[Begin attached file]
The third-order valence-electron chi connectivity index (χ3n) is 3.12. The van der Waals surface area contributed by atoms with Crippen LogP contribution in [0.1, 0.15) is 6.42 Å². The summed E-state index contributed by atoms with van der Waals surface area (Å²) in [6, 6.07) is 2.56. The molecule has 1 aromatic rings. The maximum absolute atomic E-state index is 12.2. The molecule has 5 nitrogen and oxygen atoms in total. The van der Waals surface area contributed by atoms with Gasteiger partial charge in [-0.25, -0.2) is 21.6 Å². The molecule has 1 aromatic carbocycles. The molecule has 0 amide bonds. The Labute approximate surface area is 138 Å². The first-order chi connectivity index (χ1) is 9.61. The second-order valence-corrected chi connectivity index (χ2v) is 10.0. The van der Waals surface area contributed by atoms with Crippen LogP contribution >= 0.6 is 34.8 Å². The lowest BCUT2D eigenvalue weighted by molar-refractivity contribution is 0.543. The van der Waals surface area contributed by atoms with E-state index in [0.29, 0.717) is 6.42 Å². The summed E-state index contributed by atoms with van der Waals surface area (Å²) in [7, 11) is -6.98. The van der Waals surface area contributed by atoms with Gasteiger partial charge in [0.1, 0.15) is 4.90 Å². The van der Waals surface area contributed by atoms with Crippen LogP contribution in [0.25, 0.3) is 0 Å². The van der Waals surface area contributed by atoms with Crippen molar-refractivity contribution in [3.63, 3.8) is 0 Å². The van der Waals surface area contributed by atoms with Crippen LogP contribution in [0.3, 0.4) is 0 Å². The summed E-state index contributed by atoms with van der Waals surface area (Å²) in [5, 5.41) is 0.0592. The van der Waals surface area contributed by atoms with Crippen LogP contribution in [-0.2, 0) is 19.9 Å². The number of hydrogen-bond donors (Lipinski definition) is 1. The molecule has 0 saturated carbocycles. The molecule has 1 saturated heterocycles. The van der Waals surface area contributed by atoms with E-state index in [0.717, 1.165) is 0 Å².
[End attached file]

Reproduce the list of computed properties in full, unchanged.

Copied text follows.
The third-order valence-electron chi connectivity index (χ3n) is 3.12. The van der Waals surface area contributed by atoms with Crippen LogP contribution in [0.1, 0.15) is 6.42 Å². The summed E-state index contributed by atoms with van der Waals surface area (Å²) in [6, 6.07) is 2.56. The molecule has 1 aromatic rings. The maximum absolute atomic E-state index is 12.2. The molecule has 5 nitrogen and oxygen atoms in total. The van der Waals surface area contributed by atoms with Gasteiger partial charge in [-0.25, -0.2) is 21.6 Å². The molecule has 1 aromatic carbocycles. The molecule has 0 amide bonds. The Labute approximate surface area is 138 Å². The first-order chi connectivity index (χ1) is 9.61. The second-order valence-corrected chi connectivity index (χ2v) is 10.0. The van der Waals surface area contributed by atoms with Crippen LogP contribution >= 0.6 is 34.8 Å². The lowest BCUT2D eigenvalue weighted by molar-refractivity contribution is 0.543. The van der Waals surface area contributed by atoms with E-state index in [0.29, 0.717) is 6.42 Å². The summed E-state index contributed by atoms with van der Waals surface area (Å²) in [7, 11) is -6.98. The van der Waals surface area contributed by atoms with Gasteiger partial charge in [0.1, 0.15) is 4.90 Å². The van der Waals surface area contributed by atoms with Crippen LogP contribution in [0.25, 0.3) is 0 Å². The van der Waals surface area contributed by atoms with Crippen molar-refractivity contribution in [3.63, 3.8) is 0 Å². The van der Waals surface area contributed by atoms with Crippen LogP contribution in [0.3, 0.4) is 0 Å². The summed E-state index contributed by atoms with van der Waals surface area (Å²) in [5, 5.41) is 0.0592. The van der Waals surface area contributed by atoms with Crippen LogP contribution in [-0.2, 0) is 19.9 Å². The number of hydrogen-bond donors (Lipinski definition) is 1. The molecule has 0 saturated carbocycles. The molecule has 1 saturated heterocycles. The van der Waals surface area contributed by atoms with E-state index in [0.717, 1.165) is 0 Å².